2. Behaviour Analysis Interview –a non-accusatory question and answer session intended to elicit information from the subject in a controlled environment.  The clinical nature of the interview, including the asking of specific behaviour provoking questions, is designed to provide the investigator with verbal, paralinguistic and nonverbal behavior symptoms which either support probable truthfulness or deception

3.  Accusatory interrogation –elicit the truth from someone whom the investigator believes has lied during an interview.

adapted from

The interrogation of a suspect who has lied is the basis of the formation of  Inbau and Reid’s 9 steps.

Step 1 – Direct Confrontation. Lead the suspect to understand that the evidence has led the police to the individual as a suspect. Offer the person an early opportunity to explain why the offence took place.
Step 2 – Try to shift the blame away from the suspect to some other person or set of circumstances that prompted the suspect to commit the crime. That is, develop themes containing reasons that will justify or excuse the crime. Themes may be developed or changed to find one to which the accused is most responsive.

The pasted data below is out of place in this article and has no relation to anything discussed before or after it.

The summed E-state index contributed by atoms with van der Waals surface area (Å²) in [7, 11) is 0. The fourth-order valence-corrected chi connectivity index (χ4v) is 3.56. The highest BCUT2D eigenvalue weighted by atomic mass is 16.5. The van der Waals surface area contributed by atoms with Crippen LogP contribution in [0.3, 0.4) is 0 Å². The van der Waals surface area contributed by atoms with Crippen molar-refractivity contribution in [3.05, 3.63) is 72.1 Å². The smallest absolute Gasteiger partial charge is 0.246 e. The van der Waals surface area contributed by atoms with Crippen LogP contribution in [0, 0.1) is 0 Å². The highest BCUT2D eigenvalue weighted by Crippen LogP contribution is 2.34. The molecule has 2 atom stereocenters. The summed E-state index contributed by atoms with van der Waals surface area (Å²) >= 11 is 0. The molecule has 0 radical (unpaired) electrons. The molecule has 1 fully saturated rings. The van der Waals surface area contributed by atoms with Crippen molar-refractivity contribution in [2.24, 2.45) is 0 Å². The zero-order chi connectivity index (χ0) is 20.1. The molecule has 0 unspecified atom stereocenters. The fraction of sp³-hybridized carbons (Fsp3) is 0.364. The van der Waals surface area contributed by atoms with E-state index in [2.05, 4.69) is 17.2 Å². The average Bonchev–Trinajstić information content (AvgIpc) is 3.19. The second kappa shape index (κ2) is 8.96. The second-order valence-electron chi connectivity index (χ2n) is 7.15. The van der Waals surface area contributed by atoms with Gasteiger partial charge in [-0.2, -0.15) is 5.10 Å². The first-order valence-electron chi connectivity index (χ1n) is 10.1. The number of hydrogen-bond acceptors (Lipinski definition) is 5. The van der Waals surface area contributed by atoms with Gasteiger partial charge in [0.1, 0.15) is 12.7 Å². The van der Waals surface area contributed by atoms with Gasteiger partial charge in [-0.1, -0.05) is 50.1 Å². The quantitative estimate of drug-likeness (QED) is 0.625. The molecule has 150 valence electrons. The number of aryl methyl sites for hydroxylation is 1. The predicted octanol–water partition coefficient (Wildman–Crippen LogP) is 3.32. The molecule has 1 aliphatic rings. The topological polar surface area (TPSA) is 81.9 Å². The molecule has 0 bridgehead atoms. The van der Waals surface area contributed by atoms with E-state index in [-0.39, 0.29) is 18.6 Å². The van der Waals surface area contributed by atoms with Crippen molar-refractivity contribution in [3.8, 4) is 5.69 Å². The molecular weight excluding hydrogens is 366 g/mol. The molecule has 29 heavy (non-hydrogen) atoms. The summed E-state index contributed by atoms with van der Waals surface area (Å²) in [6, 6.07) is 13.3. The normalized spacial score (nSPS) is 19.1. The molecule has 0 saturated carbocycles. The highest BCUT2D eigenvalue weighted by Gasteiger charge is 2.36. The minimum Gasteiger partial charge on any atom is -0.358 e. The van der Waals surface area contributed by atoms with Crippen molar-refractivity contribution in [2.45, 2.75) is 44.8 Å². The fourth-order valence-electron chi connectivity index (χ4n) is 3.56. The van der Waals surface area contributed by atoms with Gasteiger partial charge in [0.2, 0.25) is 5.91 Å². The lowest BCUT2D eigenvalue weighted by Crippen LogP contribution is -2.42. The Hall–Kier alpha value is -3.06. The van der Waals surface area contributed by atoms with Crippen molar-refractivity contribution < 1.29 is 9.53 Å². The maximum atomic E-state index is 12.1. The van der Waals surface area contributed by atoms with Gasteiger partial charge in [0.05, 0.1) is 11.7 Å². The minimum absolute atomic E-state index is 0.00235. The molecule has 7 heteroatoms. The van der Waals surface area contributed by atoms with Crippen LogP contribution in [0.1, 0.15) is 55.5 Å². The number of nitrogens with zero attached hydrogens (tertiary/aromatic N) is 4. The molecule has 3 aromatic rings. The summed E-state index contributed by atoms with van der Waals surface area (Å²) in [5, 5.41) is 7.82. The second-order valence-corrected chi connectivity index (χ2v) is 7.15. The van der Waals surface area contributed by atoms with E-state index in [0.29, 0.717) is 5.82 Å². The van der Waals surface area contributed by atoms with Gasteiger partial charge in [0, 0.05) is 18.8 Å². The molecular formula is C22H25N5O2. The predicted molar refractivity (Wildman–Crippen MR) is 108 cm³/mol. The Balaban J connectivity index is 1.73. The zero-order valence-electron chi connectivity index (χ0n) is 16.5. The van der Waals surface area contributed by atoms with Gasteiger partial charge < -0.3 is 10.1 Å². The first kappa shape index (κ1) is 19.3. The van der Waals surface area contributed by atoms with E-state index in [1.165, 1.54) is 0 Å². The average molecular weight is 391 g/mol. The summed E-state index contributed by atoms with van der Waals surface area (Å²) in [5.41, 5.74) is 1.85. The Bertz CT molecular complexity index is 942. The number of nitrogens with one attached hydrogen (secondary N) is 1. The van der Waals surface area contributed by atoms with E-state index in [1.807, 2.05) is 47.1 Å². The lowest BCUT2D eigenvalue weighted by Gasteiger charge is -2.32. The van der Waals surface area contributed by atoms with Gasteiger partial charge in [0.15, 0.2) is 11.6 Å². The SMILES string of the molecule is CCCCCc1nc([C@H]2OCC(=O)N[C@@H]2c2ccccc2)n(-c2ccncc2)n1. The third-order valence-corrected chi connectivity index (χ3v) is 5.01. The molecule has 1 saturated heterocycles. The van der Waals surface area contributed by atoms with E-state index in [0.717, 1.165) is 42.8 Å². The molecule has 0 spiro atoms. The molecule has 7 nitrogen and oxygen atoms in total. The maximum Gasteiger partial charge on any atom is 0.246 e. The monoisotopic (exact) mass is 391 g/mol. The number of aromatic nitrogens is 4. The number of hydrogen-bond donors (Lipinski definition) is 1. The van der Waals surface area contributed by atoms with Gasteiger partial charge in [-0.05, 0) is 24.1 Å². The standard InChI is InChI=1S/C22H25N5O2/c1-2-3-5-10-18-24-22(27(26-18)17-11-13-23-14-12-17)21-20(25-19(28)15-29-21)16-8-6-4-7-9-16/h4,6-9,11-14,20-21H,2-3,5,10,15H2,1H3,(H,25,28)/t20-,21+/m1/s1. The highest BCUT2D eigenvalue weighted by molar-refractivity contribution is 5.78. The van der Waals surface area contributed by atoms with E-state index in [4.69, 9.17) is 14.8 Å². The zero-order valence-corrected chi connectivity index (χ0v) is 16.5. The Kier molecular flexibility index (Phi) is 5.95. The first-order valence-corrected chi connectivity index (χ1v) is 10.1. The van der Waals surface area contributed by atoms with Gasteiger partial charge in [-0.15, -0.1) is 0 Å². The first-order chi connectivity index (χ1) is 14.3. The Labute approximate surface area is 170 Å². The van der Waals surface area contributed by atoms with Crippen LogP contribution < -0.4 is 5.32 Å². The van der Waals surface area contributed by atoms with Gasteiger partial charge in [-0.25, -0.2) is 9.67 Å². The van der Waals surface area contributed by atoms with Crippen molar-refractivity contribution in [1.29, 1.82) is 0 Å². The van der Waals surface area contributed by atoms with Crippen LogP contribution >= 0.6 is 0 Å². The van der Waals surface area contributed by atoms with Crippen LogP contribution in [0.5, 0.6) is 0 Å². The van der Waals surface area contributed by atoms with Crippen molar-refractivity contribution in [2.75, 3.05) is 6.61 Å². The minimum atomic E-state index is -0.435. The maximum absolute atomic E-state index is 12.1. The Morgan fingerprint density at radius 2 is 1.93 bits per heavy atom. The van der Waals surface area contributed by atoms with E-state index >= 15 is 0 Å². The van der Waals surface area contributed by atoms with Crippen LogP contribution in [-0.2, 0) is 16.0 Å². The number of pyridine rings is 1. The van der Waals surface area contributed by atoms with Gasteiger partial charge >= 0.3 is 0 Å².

Step 3 – Never allow the suspect to deny guilt.  If you’ve let him talk and say the words ‘I didn’t do it’, and the more often a person says ‘I didn’t do it’, the more difficult it is to get a confession.”
Step 4 – Ignore excuses. At this point, the accused will often give a reason why he or she did not or could not commit the crime. Try to use this to move towards the confession.
Step 5 – Reinforce sincerity to ensure that the suspect is receptive.
Step 6 – If suspect cries, infer guilt. The suspect will become quieter and listen. Move the theme discussion towards offering alternatives. If the suspect cries at this point, infer guilt.
Step 7 – Pose the “alternative question”, giving two choices for what happened; one more socially acceptable than the other. The suspect is expected to choose the easier option but whichever alternative the suspect chooses, guilt is admitted.